RH Summit: Frontiers in Image-based Linux

A few days ago I joined Colin Walters at the Red Hat Summit in Denver, CO, USA to talk about all of this stuff.

The idea was for me to cover the history of Universal Blue while Colin covered the technical details of rpm-ostree and bootc. Unfortunately the talk was not recorded, so here are the slides, I went first and then Colin talked a bit about where they want to take all this stuff.

Overall it was pretty awesome, we were swamped with questions at the end (I didn’t even get to see the workshop part at the end with Tiffany and Andy since I had to leave the room to field questions from folks.)


Image-based Linux, an approach to deploying and maintaining Linux distributions in which the entire operating system is composed into a single image, is gaining popularity in use cases from the desktop to the edge to the data center. In this set of sessions, we’ll highlight the projects and community efforts powering current and future image-based Linux solutions, with a focus on projects in the Fedora and CentOS ecosystem.

We’ll showcase Universal Blue, a community-built image-based operating system based on Fedora. We’ll also dive into bootc, an exciting new project that allows you to boot and upgrade entire operating systems with container images. To wrap up, you’re invited to share your thoughts on the day’s topics by participating in interactive (and fun!) activities led by Red Hat’s User Experience team.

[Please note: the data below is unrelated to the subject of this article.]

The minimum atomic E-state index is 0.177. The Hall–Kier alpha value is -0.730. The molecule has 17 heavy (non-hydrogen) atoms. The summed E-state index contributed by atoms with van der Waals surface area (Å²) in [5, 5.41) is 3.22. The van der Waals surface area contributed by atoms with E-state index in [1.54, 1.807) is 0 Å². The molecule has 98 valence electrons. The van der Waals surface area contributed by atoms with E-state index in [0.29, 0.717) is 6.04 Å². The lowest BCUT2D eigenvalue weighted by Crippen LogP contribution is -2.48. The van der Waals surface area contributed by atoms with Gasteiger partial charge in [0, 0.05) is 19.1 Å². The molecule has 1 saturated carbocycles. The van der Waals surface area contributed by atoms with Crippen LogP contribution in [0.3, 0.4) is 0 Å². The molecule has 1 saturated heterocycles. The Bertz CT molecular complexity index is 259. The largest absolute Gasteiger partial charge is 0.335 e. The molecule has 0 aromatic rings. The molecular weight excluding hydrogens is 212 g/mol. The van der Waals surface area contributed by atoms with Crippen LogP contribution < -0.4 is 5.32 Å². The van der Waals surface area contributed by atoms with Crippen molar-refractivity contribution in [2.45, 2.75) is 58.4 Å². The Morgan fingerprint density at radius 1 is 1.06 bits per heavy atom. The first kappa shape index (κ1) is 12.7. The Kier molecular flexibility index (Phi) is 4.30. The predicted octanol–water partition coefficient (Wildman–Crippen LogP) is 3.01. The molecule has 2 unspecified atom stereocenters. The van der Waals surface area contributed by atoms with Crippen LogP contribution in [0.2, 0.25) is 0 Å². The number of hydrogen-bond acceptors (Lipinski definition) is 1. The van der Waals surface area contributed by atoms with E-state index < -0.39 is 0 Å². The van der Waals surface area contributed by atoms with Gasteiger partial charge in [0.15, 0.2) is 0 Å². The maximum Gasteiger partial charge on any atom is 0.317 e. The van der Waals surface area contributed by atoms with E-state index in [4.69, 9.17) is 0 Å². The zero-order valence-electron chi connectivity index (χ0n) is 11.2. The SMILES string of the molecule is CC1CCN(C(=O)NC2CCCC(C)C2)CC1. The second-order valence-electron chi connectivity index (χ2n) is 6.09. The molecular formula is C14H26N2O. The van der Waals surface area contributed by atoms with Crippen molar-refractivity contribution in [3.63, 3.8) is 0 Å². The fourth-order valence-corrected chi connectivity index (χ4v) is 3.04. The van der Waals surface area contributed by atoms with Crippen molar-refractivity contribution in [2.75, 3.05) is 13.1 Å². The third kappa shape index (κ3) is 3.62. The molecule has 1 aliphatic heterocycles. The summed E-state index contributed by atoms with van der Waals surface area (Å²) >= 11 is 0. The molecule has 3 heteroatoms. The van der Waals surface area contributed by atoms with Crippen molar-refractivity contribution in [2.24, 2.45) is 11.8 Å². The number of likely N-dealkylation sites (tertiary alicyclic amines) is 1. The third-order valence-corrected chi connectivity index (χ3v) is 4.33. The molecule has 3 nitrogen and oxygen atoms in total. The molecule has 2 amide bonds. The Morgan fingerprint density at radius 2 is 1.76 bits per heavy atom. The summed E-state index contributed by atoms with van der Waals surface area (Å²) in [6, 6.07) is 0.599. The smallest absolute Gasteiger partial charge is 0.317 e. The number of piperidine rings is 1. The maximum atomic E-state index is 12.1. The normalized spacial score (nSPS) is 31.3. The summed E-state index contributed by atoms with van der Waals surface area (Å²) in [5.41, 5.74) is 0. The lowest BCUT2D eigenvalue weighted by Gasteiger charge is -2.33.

Speakers will include Red Hat Senior Principal Software Engineer and inventor of OSTree, Colin Walters, the CNCF’s Jorge Castro, and UX Designers, Andy Burka and Tiffany Nolan.

  • Colin Walters, Senior Principal Software Engineer, Red Hat
  • Jorge Castro, Open Source Community Manager, Cloud Native Computing > Foundation
  • Tiffany Nolan, Principal Interaction Designer, Red Hat
  • Andy Burka, Sr. Interaction Designer, Red Hat

More info


Really sad this wasn’t recorded, but at least the slides are sick :+1:

Awesome! And I’m excited for what comes with bootc too.

Will bootc impact the the current UBlue image build processes? And if so, what are the expected timelines to update the current pipelines?

Can’t guarantee everything but planning on doing it as fast as possible. On paper this should allow us to remove a bunch of workarounds and cruft that we’ve built up. Check the example in the slides on replacing the kernel as an example.

1 Like

Can you (or someone) give a high level description of the differences between bootc and the rest? I have used Linux nearly my entire career but until I tried ZFSBootMenu I had no reason to get into the internals of boot initialization let alone how it it works in a containerized kernel. I mean I googled but some key points would be really valuable.

Also from a marketing perspective this came from the failed attempts at auto-driving cars that needed a unified OS with the same security as discrete components right? Might be good to highlight that :smiley: … they’re one of the more security industries I’ve worked with.